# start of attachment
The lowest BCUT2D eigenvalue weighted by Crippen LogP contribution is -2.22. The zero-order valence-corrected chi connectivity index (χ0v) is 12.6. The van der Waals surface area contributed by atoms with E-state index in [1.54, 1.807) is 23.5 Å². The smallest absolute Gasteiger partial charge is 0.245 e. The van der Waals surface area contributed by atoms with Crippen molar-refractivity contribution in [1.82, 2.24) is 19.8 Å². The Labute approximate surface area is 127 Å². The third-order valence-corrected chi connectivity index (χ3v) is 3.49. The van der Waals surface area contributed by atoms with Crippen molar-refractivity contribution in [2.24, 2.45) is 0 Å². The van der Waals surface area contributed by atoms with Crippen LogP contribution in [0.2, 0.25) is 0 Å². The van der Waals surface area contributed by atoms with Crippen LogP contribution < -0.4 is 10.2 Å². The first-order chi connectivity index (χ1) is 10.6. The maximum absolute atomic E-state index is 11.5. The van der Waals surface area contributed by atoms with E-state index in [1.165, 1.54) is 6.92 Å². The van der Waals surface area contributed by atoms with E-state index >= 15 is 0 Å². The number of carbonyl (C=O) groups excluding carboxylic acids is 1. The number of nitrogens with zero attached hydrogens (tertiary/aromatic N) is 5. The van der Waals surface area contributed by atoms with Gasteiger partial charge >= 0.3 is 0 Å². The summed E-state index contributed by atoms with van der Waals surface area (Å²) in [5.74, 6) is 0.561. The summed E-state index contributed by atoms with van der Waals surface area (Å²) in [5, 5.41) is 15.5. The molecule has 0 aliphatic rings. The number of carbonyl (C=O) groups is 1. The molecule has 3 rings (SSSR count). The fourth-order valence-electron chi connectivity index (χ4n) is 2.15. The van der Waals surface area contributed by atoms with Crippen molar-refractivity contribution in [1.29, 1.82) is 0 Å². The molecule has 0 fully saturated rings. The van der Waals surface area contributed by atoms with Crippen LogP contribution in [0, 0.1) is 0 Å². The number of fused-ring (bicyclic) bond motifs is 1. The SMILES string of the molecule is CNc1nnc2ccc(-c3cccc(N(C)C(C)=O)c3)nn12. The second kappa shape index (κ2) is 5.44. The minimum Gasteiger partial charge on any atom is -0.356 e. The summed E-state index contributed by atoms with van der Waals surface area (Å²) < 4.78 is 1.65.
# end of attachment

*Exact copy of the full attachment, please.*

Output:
The lowest BCUT2D eigenvalue weighted by Crippen LogP contribution is -2.22. The zero-order valence-corrected chi connectivity index (χ0v) is 12.6. The van der Waals surface area contributed by atoms with E-state index in [1.54, 1.807) is 23.5 Å². The smallest absolute Gasteiger partial charge is 0.245 e. The van der Waals surface area contributed by atoms with Crippen molar-refractivity contribution in [1.82, 2.24) is 19.8 Å². The Labute approximate surface area is 127 Å². The third-order valence-corrected chi connectivity index (χ3v) is 3.49. The van der Waals surface area contributed by atoms with Crippen molar-refractivity contribution in [2.24, 2.45) is 0 Å². The van der Waals surface area contributed by atoms with Crippen LogP contribution in [0.2, 0.25) is 0 Å². The van der Waals surface area contributed by atoms with Crippen LogP contribution < -0.4 is 10.2 Å². The first-order chi connectivity index (χ1) is 10.6. The maximum absolute atomic E-state index is 11.5. The van der Waals surface area contributed by atoms with E-state index in [1.165, 1.54) is 6.92 Å². The van der Waals surface area contributed by atoms with E-state index >= 15 is 0 Å². The number of carbonyl (C=O) groups excluding carboxylic acids is 1. The number of nitrogens with zero attached hydrogens (tertiary/aromatic N) is 5. The van der Waals surface area contributed by atoms with Gasteiger partial charge >= 0.3 is 0 Å². The summed E-state index contributed by atoms with van der Waals surface area (Å²) in [5.74, 6) is 0.561. The summed E-state index contributed by atoms with van der Waals surface area (Å²) in [5, 5.41) is 15.5. The molecule has 0 aliphatic rings. The number of carbonyl (C=O) groups is 1. The molecule has 3 rings (SSSR count). The fourth-order valence-electron chi connectivity index (χ4n) is 2.15. The van der Waals surface area contributed by atoms with Crippen molar-refractivity contribution in [1.29, 1.82) is 0 Å². The molecule has 0 fully saturated rings. The van der Waals surface area contributed by atoms with Crippen LogP contribution in [0, 0.1) is 0 Å². The number of fused-ring (bicyclic) bond motifs is 1. The SMILES string of the molecule is CNc1nnc2ccc(-c3cccc(N(C)C(C)=O)c3)nn12. The second kappa shape index (κ2) is 5.44. The minimum Gasteiger partial charge on any atom is -0.356 e. The summed E-state index contributed by atoms with van der Waals surface area (Å²) < 4.78 is 1.65.